9/11 Increases Types of Profiling

By Lena Klamp

Bronx Journal Staff Writer

Originally Published March 2007

Onur Fallaha was living the life he wanted. One year after he arrived in the country of freedom and the city where dreams supposedly come true. Fallaha was satisfied that he had a secure job as a taxi driver in New York City

It was not quite the fruition of his childhood dreams, but it was a possibility to make money and support his family back home in Alexandria, Egypt.

Yet the events of 9/11 dramatically altered Fallaha’s American adventure.

He was about to face a very different side of the city.

“Not even a week after the attacks, people refused to [ride] in my cab and insulted me,” Fallaha says with a strong accent. “I’m Egypt! I am not from the Far East. What have I to do with terrorists?”

The discrimination suffered by Fallaha and many other Muslim-looking people is called racial profiling.

This form of racism originally described the practice of policemen who stopped drivers based on the color of their skin.

Nowadays, racial profiling has reached new dimensions which affect more and more people all over the world. The term has been expanded to include race, religion and even accents to determine whether a person is considered likely to commit a crime.

Racial profiling occurs in almost every context of people’s lives: while driving, walking, shopping, at home or traveling to and from places of worship. It has become a serious issue, threatening Americans from all different cultural backgrounds, many immigrants and visitors, and, under certain circumstances, even white Americans.

Approximately 32 million Americans, a number equivalent to the population of Canada, report they have already been victims of racial profiling.

The story of Fallaha describes the kind of racial profiling that is affecting Muslims nowadays. But all kinds of minorities experience this type of discrimination.

A new police report on so-called stop-and-frisks, released in February, notes that police officers stopped 508,540 individuals on New York City streets last year. This is an average of 1,393 stops per day, mostly to search for illegal weapons. The data shows that more than half of the people who get stopped are black, and that the numbers keep rising.

Many victims say stop-and-frisks are usually based on racial profiling.

“It is discriminating! I get pulled over a lot of times even when I’m driving normally and the police search my car,” said James Famodimu, a 19-year-old black student at Lehman College in the Bronx. “I believe they pull me over because they think a black man is more likely to commit a crime than a white boy.”

On the other side, the police reject these reproaches. In a January 24 New York City Council meeting, Police Commissioner Raymond W. Kelley assured council members that his officers were not practicing racial profiling in street stops.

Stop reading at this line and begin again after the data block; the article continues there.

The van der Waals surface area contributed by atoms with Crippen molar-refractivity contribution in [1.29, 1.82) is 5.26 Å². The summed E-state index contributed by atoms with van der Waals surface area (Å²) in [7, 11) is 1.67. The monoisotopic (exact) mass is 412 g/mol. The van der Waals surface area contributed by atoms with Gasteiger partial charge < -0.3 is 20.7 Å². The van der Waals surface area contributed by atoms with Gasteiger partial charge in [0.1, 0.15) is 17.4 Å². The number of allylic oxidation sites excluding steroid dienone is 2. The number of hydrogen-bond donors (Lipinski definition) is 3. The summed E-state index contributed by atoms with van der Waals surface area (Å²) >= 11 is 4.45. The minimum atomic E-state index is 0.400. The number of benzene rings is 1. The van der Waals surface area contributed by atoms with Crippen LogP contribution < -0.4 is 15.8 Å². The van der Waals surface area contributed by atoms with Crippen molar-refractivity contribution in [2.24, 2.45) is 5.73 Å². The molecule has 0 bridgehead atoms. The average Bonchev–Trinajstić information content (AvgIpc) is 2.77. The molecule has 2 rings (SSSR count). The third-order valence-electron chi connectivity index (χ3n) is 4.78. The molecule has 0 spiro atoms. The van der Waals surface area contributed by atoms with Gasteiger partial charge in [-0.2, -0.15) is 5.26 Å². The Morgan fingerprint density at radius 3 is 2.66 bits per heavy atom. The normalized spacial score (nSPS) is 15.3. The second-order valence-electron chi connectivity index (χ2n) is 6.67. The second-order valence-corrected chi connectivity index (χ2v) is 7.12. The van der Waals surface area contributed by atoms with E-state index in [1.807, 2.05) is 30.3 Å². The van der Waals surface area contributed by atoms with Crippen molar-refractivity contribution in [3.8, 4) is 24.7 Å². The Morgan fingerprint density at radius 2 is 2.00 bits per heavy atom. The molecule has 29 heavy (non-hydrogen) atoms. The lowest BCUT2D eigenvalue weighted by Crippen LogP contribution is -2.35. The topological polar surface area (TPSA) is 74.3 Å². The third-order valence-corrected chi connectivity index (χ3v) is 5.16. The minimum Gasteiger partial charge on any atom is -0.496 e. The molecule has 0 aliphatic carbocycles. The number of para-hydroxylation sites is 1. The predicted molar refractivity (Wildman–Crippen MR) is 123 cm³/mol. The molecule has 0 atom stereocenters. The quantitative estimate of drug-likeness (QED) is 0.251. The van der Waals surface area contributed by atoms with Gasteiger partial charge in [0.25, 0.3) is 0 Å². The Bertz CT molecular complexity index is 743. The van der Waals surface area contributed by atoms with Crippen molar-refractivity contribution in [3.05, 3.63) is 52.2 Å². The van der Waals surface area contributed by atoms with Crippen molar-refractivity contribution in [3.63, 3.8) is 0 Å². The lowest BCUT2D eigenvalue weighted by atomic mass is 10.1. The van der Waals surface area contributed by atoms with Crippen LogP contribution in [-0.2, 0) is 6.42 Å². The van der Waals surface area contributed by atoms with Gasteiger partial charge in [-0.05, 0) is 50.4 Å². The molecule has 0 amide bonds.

“Officers are stopping those they reasonably suspect of committing a crime, based on description and circumstances and not on personal bias,” Kelley told the council.

Nevertheless, based on a 1999 study which confirmed that there are racial disparities in street stops, a 2001 city law set guidelines to monitor stop-and-frisks activities. It also calls for the Police Department to release to the City Council basic data several times a year about the people who are stopped and the motivations behind these stops. However, this has not regularly happened, yet. In fact, the February 3 report was the first one after a year of silence.

Racial profiling has remained relevant and the complaints have remained consistent, especially since the issue has spread from the streets to every public institution in the country.

At airports, train stations and even government offices, people who may look like criminals or terrorists – based on their skin color, accents and clothing – are subjected to additional scrutiny.

Wearing the typical clothes of a Muslim is sometimes enough to be considered suspicious and to be treated harshly by airport security officials. In some cases, non-Muslims have been kept from boarding an airplane, simply for looking like a Muslim.

And in other cases, Muslims who are obviously not terrorists are excessively scrutinized. For example, an eight-year-old Muslim boy from Tulsa, Oklahoma was separated from his family while airport security officials searched him and dismantled his Boy Scout pinewood derby car. According to Amnesty International, the boy is now routinely stopped and searched at airports.

Opponents of racial profiling say civil rights should not be sacrificed for National Security. In fact, they say U.S. security is weakened by it.

“Racial profiling is a threat to our national security, to the effectiveness and fairness of our criminal justice system, and it is an affront to the dignity of all Americans,” said Amnesty International Board Member and U.S. Marshal Matthew Fogg in an official statement published on the Amnesty International web site.

Yet, many security offiicials say that their work is often misrepresented and that their concerns are ignored by the public.

“Everybody wants to live in a secure America but people complain about our methods,” said Louis Schumann, a security officer at the JFK Airport in New York for 18 years. “If we don‘t do our jobs thoroughly hell knows how many terrorist attacks this country has to face.”

Many law enforcement officers say racial profiling is overly hyped by the media. They acknowledge that statistically, the issue appears to be one of concern. But they say the numbers are not a true reflection of a reality.

“The figures look bad,” said Pedro Merced, a police officer in the Bronx. “But it‘s not about racial profiling. I don‘t see any need to practice racial profiling. My job is to fight crime. I don‘t look for special suspicious types. I look for suspicious action!”

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